Personally, when I've hiked 20 miles without seeing any trash and then there is a piece, (1) it typically is a little scrap that most likely got dropped accidentally as someone pulled out a bandana or some such, and (2) it is jarring enough to see it and more upsetting to know if it remained there after I passed. Sure, it "belongs" in someone else's pocket. But I'd rather it was in my pocket than on the trail.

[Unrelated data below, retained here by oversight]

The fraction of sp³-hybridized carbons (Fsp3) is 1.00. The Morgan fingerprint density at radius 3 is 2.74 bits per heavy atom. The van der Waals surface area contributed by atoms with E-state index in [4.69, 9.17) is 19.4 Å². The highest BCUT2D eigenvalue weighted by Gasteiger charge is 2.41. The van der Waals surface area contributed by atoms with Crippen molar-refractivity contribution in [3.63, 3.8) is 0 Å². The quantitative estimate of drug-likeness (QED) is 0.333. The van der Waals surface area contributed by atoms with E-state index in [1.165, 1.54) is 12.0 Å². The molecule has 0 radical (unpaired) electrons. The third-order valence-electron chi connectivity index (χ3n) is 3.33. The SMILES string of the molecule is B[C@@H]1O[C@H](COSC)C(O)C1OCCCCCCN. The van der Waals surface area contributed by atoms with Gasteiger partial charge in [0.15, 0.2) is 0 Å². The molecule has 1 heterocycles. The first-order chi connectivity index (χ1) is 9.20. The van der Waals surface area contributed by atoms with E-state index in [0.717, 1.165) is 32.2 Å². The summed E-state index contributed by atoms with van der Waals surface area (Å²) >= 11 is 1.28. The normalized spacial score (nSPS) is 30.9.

We are social creatures. Most people comply with most societal norms. If the norm (as evidenced along the trail) is "some people litter" then lo and behold, some people will litter. Whereas in places where "essentially no one litters", then almost no one litters. So I skew the results. I try to make hikers, collectively, look better than they actually are. A small fraction of people doing a little more than their share can change the mindset of the masses. I've seen behaviors improve over the decades (not perfect, but improved) about litter, cutting live trees, fire circles, not cutting switchbacks, etc despite there being many more people on the trail now.